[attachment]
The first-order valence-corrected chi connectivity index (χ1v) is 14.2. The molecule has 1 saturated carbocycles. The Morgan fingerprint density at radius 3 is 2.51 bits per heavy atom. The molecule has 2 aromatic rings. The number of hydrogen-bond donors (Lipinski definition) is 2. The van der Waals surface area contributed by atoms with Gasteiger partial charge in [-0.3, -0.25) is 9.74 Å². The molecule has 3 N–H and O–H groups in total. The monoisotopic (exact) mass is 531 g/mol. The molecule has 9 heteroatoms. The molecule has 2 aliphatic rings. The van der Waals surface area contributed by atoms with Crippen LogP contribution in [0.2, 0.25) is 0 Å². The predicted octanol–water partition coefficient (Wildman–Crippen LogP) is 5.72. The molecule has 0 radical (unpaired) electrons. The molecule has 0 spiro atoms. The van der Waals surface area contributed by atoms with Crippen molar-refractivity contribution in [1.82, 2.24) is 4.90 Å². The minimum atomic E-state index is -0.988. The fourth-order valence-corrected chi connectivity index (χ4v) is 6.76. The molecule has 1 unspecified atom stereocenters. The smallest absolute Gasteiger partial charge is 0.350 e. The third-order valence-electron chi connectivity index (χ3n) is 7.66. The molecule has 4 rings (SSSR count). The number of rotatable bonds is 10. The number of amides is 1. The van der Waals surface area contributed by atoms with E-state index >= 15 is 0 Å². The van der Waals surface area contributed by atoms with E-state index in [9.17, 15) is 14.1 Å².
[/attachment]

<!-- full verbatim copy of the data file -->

The first-order valence-corrected chi connectivity index (χ1v) is 14.2. The molecule has 1 saturated carbocycles. The Morgan fingerprint density at radius 3 is 2.51 bits per heavy atom. The molecule has 2 aromatic rings. The number of hydrogen-bond donors (Lipinski definition) is 2. The van der Waals surface area contributed by atoms with Gasteiger partial charge in [-0.3, -0.25) is 9.74 Å². The molecule has 3 N–H and O–H groups in total. The monoisotopic (exact) mass is 531 g/mol. The molecule has 9 heteroatoms. The molecule has 2 aliphatic rings. The van der Waals surface area contributed by atoms with Crippen LogP contribution in [0.2, 0.25) is 0 Å². The predicted octanol–water partition coefficient (Wildman–Crippen LogP) is 5.72. The molecule has 0 radical (unpaired) electrons. The molecule has 0 spiro atoms. The van der Waals surface area contributed by atoms with Crippen molar-refractivity contribution in [1.82, 2.24) is 4.90 Å². The minimum atomic E-state index is -0.988. The fourth-order valence-corrected chi connectivity index (χ4v) is 6.76. The molecule has 1 unspecified atom stereocenters. The smallest absolute Gasteiger partial charge is 0.350 e. The third-order valence-electron chi connectivity index (χ3n) is 7.66. The molecule has 4 rings (SSSR count). The number of rotatable bonds is 10. The number of amides is 1. The van der Waals surface area contributed by atoms with E-state index >= 15 is 0 Å². The van der Waals surface area contributed by atoms with E-state index in [9.17, 15) is 14.1 Å².